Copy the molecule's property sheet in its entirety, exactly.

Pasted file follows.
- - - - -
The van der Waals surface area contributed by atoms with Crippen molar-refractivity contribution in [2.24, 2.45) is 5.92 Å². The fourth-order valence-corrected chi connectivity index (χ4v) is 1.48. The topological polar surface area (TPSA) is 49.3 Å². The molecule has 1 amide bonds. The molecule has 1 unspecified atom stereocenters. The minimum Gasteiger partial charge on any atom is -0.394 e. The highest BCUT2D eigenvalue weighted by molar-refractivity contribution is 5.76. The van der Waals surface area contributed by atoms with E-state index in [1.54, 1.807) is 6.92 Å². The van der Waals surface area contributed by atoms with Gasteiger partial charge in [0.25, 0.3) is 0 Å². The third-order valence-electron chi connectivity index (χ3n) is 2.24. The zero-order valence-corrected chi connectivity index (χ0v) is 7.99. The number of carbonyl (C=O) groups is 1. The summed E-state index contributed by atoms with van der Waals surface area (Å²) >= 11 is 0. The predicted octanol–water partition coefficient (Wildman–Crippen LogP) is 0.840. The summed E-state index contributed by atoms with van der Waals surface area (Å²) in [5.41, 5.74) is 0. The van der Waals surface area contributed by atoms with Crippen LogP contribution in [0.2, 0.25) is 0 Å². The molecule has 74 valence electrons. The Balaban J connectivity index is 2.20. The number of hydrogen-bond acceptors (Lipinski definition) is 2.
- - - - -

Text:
The van der Waals surface area contributed by atoms with Crippen molar-refractivity contribution in [2.24, 2.45) is 5.92 Å². The fourth-order valence-corrected chi connectivity index (χ4v) is 1.48. The topological polar surface area (TPSA) is 49.3 Å². The molecule has 1 amide bonds. The molecule has 1 unspecified atom stereocenters. The minimum Gasteiger partial charge on any atom is -0.394 e. The highest BCUT2D eigenvalue weighted by molar-refractivity contribution is 5.76. The van der Waals surface area contributed by atoms with E-state index in [1.54, 1.807) is 6.92 Å². The van der Waals surface area contributed by atoms with Gasteiger partial charge in [0.25, 0.3) is 0 Å². The third-order valence-electron chi connectivity index (χ3n) is 2.24. The zero-order valence-corrected chi connectivity index (χ0v) is 7.99. The number of carbonyl (C=O) groups is 1. The summed E-state index contributed by atoms with van der Waals surface area (Å²) >= 11 is 0. The predicted octanol–water partition coefficient (Wildman–Crippen LogP) is 0.840. The summed E-state index contributed by atoms with van der Waals surface area (Å²) in [5.41, 5.74) is 0. The van der Waals surface area contributed by atoms with Crippen LogP contribution in [0.2, 0.25) is 0 Å². The molecule has 74 valence electrons. The Balaban J connectivity index is 2.20. The number of hydrogen-bond acceptors (Lipinski definition) is 2.